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Release: Jan 16, 2002

Photos (from top): Raul Curto, David Wiemer.

UI College of Liberal Arts and Sciences names Collegiate Fellows

Two University of Iowa professors have been named Collegiate Fellows in the UI College of Liberal Arts and Sciences in recognition of their years of distinguished teaching, research and service to the college. The 2002 Collegiate Fellows are Raul Curto, executive associate dean and professor of mathematics, and David Wiemer, professor of chemistry.

Linda Maxson, dean of the College of Liberal Arts and Sciences, said the distinction is a way for the college to honor outstanding faculty members at the rank of full professor who have consistently demonstrated their dedication to the three-pronged mission of the college.

"This award was created to recognize senior faculty whose distinction in teaching and scholarship is matched by exceptional leadership in service to the university, the college and their departments," Maxson said. "Both Raul and David have for years given of their time, talents and energy for the benefit of the college and the university as a whole, and I am pleased to be able to honor their achievements."

Collegiate Fellows receive an increase in pay as well as a discretionary fund in each of the first two years of a five-year, renewable term. Fellows are also invited to meet with Maxson and the college's associate deans twice each year to discuss opportunities for improving faculty life and undergraduate education.

Curto has been a member of Iowa’s mathematics faculty since 1981, and in addition to teaching he has served in a number of administrative capacities, including chair of the Department of Spanish and Portuguese. He became the college’s associate dean for faculty in 1996 and was named executive associate dean in 1998. In that capacity, he directs the faculty recruitment, appointment, and review processes, and he also administers university personnel policies for faculty, graduate assistants, and non-academic staff in the college. The university honored him with its Catalyst Award in 2000 for his commitment to diversity, especially with respect to recruiting a diverse faculty and mentoring junior faculty. As a mathematician, Curto has had continuous research support from the National Science Foundation since 1980. He is a world leader in the study of functional analysis, particularly operator theory, and has given more than a hundred invited talks on five continents. He has had three books published in the prestigious series "Memoirs of the American Mathematical Society," and his writings stand as the definitive word on the truncated moment problem and the Taylor spectrum.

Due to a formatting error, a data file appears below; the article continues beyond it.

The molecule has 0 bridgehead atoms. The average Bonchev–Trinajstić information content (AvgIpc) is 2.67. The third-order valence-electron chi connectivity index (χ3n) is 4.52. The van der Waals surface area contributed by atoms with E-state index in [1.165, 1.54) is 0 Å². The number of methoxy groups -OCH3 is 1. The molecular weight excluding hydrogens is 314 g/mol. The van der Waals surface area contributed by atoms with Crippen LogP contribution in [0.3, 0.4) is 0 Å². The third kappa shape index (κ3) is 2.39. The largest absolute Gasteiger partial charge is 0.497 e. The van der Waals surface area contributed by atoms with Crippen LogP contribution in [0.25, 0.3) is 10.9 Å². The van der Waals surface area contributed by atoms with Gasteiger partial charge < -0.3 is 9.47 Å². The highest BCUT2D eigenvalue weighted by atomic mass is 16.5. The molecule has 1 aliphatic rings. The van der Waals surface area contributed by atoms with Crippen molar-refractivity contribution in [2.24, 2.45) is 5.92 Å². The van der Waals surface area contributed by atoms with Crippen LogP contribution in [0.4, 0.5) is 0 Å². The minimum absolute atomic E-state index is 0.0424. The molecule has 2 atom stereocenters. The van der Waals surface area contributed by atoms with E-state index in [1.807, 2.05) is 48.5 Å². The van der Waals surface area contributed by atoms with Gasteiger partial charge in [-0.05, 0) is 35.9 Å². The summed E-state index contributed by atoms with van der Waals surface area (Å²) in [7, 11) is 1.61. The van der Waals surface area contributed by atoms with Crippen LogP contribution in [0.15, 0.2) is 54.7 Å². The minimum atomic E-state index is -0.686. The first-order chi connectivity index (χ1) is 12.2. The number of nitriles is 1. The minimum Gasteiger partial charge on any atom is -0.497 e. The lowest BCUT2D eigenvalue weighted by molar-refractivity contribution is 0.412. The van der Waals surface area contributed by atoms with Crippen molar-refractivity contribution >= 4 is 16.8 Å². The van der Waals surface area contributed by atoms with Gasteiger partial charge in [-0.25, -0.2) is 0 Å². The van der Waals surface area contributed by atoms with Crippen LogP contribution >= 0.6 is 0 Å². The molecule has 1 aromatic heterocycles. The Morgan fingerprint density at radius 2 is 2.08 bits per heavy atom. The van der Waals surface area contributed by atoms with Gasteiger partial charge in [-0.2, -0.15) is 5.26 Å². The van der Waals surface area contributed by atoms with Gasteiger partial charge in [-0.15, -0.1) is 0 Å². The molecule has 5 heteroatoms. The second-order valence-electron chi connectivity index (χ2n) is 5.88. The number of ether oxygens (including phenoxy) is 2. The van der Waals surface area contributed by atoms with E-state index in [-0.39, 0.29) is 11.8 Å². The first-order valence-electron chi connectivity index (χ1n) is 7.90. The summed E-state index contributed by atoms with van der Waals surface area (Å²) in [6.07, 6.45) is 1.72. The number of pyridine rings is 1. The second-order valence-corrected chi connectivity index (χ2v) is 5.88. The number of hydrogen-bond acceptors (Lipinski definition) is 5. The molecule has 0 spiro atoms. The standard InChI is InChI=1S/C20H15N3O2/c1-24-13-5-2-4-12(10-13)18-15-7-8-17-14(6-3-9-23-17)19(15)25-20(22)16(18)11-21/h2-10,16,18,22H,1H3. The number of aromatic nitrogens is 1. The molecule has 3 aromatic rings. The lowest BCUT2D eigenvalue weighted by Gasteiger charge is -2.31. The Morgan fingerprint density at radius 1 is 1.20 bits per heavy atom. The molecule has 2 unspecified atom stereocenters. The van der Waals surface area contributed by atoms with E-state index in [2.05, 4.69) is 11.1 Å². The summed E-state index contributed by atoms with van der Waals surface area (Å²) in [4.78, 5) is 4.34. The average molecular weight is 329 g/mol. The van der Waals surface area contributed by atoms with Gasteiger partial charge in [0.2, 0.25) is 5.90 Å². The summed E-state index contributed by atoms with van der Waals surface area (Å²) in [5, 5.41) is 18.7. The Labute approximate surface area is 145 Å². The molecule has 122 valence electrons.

A member of the College of Liberal Arts and Sciences chemistry faculty since 1978, Wiemer has just completed an 18-month term as interim associate dean in the UI Graduate College.

A winner of the Collegiate Teaching Award, he is a legendary teacher of undergraduate and graduate organic chemistry, known for cultivating his students’ success in rigorous courses with state-of-the-art content. He has directed 29 doctoral dissertations and mentored dozens of students in his laboratory. Wiemer’s interdisciplinary research on the isolation, structural characterization, and synthesis of bioactive natural products is highly regarded worldwide. In recent years he has undertaken collaborative efforts with colleagues in the College of Medicine to design novel agents for gene delivery and for cancer therapy. He has published dozens of articles in leading journals in chemistry and biochemistry and is much sought after as a speaker and peer reviewer. Major sponsors of his research have included the National Institutes of Health, the U.S. Department of Agriculture, the U.S. Department of Defense, the Leukemia Society of America and the Cystic Fibrosis Foundation.